What are you currently working on?

I’m the Farm Manager of Whitelock Community Farm, a resident-run urban farm in the Reservoir Hill neighborhood of

"compost workshop"

Compost workshop at Whitelock Farm (photo courtesy Elisa Lane)

Baltimore.  In 2010 we began building a neighborhood-supported agriculture project growing healthy, sustainable, and affordable produce for the residents in our neighborhood.

In addition to growing food for the community, the farm implements its mission through farm-based learning programs such as gardening and cooking classes for children and adults.  We believe that everyone has a right to affordable, healthy, quality food accessed in a way that is environmentally sustainable and socially just.

We have a CSA and a market stand open on Saturdays where residents can buy fresh produce grown at the farm.  Residents can also work at the farm in exchange for produce.  In August of 2012, the Linden Market, a neighborhood corner store, will start carrying our produce as well.

What social justice cause(s) are you particularly drawn to, and why?

I was drawn to sustainable agriculture because the impact is not only environmental but also social, economic and healthful.  I also just really love the company of other farmers!

Who or what inspires you? 

Weeds!  They are so prolific and will grow even in the poorest conditions.  They are relentless and unapologetic.

What’s the best part about being an artist in Baltimore? 

It seems like there’s a lot of possibility in Baltimore, because there’s so many neglected spaces just waiting for artistic, social projects. There is also a supportive community of likeminded artists and activists who are willing share their resources and ideas.

Whitelock sculpture

Sculpture at Whitelock Farm (photo courtesy Elisa Lane)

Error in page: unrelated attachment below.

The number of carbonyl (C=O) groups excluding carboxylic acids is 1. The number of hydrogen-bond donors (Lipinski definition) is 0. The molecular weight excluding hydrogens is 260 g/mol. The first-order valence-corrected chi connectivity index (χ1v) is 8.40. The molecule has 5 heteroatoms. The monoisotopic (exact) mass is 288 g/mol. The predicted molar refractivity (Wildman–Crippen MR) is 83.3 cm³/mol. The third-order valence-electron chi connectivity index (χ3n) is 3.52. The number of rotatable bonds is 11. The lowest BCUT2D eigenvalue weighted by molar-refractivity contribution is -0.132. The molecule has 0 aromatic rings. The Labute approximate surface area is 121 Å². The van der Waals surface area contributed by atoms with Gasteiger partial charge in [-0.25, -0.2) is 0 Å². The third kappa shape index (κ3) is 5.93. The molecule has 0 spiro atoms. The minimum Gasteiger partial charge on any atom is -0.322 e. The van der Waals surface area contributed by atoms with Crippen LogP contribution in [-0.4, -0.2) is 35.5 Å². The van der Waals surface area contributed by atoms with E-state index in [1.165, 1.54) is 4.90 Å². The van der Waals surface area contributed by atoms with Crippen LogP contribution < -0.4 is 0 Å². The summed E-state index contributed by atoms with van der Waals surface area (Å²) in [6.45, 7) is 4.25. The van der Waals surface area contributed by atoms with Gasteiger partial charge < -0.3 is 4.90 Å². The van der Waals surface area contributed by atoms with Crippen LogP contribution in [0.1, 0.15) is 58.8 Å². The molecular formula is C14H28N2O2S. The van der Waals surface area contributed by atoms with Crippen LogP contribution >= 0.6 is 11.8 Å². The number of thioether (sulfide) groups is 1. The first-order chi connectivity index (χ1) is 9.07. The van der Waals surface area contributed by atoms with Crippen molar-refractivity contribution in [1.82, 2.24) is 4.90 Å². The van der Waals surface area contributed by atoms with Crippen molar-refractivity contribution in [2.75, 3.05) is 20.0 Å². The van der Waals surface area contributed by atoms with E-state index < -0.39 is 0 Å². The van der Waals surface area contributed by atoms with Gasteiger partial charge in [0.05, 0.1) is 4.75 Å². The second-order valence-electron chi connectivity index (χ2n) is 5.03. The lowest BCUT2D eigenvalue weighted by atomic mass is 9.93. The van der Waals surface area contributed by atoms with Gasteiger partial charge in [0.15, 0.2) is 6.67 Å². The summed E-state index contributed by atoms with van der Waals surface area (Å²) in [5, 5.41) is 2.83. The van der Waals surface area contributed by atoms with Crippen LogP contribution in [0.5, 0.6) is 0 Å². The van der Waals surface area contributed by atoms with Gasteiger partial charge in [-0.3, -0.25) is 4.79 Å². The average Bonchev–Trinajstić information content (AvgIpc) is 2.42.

What’s the worst part about being an artist in Baltimore? 

I can’t think of any.

What sort of and/or social justice projects would you love to take on?

I would love to create more events that cross-pollinate performance, food, and education.  Like the STEW events, I love those!  I also want the farm to be a launch pad for beginning gardeners, helping people in the city grow their own food.

Who would you like to collaborate on a project with?

I would love to collaborate with artists and educators on creating events around the celebration and education of healthy eating and growing food.

What’s one social justice organization that people need to know about, and why? 

I just learned about City Slicker Farms in Oakland, CA.  In addition to having a productive urban farm, they also have a backyard garden program.  They help train new gardeners, test their soil for them, and hook them up with a garden mentor who works with them for a year.  Then, in a year, the new gardener becomes the mentor, educating other backyard gardeners.  Providing fresh produce to neighbors is one thing, but helping growing new gardeners that can produce their own food is where the real revolution is.

How do you think artists are changing Baltimore? 

Artists are visionaries that help us see our world and the way we live in new ways.  They help connect the intellectual with the emotional, which is a catalyst for change. At its best art moves us to take action.

Whitelock produce stand

Whitelock Farm produce stand (photo courtesy Elisa Lane)

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Are you an artist working for social justice? Do you have something to say?
Leave a comment below if you’d like to fill out the Baltimore A + J artist profile questionnaire!